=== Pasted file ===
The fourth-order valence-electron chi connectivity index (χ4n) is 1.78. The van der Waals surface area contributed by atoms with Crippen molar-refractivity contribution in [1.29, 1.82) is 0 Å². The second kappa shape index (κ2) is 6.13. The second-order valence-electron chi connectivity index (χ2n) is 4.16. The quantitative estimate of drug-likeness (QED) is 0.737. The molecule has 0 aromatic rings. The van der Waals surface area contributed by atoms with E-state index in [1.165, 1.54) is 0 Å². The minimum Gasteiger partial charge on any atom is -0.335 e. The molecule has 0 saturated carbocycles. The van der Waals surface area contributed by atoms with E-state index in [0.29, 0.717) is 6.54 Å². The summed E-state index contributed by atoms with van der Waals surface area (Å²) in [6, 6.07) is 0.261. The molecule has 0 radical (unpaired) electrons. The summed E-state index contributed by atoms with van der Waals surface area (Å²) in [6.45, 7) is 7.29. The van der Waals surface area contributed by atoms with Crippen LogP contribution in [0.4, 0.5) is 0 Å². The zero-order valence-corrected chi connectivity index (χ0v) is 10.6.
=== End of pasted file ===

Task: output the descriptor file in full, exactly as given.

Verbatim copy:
The fourth-order valence-electron chi connectivity index (χ4n) is 1.78. The van der Waals surface area contributed by atoms with Crippen molar-refractivity contribution in [1.29, 1.82) is 0 Å². The second kappa shape index (κ2) is 6.13. The second-order valence-electron chi connectivity index (χ2n) is 4.16. The quantitative estimate of drug-likeness (QED) is 0.737. The molecule has 0 aromatic rings. The van der Waals surface area contributed by atoms with E-state index in [1.165, 1.54) is 0 Å². The minimum Gasteiger partial charge on any atom is -0.335 e. The molecule has 0 saturated carbocycles. The van der Waals surface area contributed by atoms with E-state index in [0.29, 0.717) is 6.54 Å². The summed E-state index contributed by atoms with van der Waals surface area (Å²) in [6, 6.07) is 0.261. The molecule has 0 radical (unpaired) electrons. The summed E-state index contributed by atoms with van der Waals surface area (Å²) in [6.45, 7) is 7.29. The van der Waals surface area contributed by atoms with Crippen LogP contribution in [0.4, 0.5) is 0 Å². The zero-order valence-corrected chi connectivity index (χ0v) is 10.6.